Sunday, September 2, 2018

Praying for a second chance

"Nothing stops a bullet like a job!"

Those are the words of Greg Boyle, SJ, a Jesuit priest and founder of Homeboy Industries of Los Angeles. The organization's Web site says it's "the largest gang intervention, rehabilitation, and re-entry program in the world."

Through a similar program in Chicago, founded by Catholic priests,  I've met former gang members, who committed serious, violent crimes as juveniles. They have each spent more than a decade in prison. Now, they are again living in the community and compassionately working to show teens and young adults how to avoid incarceration. They're dedicated to accompanying those they mentor and help them find employment.

Because it is a job and the dignity of work that allows each of us to feel that we're contributing. Working shapes our self worth and sense of belonging. It requires us to selflessly give of ourselves and our valuable time to help carry the load. The lifting we do impacts our families, the lives of those we love, and even total strangers. In exchange, we receive a wage. We are created to feel the value of work. To earn. To be acknowledged for our contribution to something greater than ourselves.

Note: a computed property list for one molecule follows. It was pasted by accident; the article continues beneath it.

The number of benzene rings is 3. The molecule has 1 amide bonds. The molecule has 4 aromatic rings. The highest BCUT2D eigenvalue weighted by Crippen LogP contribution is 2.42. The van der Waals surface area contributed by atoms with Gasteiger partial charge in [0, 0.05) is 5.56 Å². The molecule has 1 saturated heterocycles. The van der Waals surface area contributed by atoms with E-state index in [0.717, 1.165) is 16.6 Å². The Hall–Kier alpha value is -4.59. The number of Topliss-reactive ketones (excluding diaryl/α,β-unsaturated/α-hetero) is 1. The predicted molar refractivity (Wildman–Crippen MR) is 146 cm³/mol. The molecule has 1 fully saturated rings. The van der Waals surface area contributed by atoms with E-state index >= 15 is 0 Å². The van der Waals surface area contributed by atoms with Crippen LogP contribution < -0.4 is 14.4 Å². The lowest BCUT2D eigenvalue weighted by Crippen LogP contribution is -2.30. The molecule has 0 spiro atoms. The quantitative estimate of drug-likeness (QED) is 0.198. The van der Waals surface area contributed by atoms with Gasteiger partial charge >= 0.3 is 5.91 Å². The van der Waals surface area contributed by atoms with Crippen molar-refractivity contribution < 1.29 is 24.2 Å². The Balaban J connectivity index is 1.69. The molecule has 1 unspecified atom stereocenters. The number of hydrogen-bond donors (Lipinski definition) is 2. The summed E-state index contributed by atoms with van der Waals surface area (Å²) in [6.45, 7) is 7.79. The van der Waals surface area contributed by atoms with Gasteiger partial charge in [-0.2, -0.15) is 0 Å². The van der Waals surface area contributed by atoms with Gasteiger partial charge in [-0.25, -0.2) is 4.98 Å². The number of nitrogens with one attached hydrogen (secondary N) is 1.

But if you've got a police record, especially for an act of aggression, finding a paying situation can be especially challenging. Even employers that are felony friendly often reject those who have been convicted of assault.

On this Labor Day weekend, when we honor our neighbors and fellow citizens who do the work that sustains our communities, know there a many who are praying for a second chance.

"Nothing stops a bullet like a job!"

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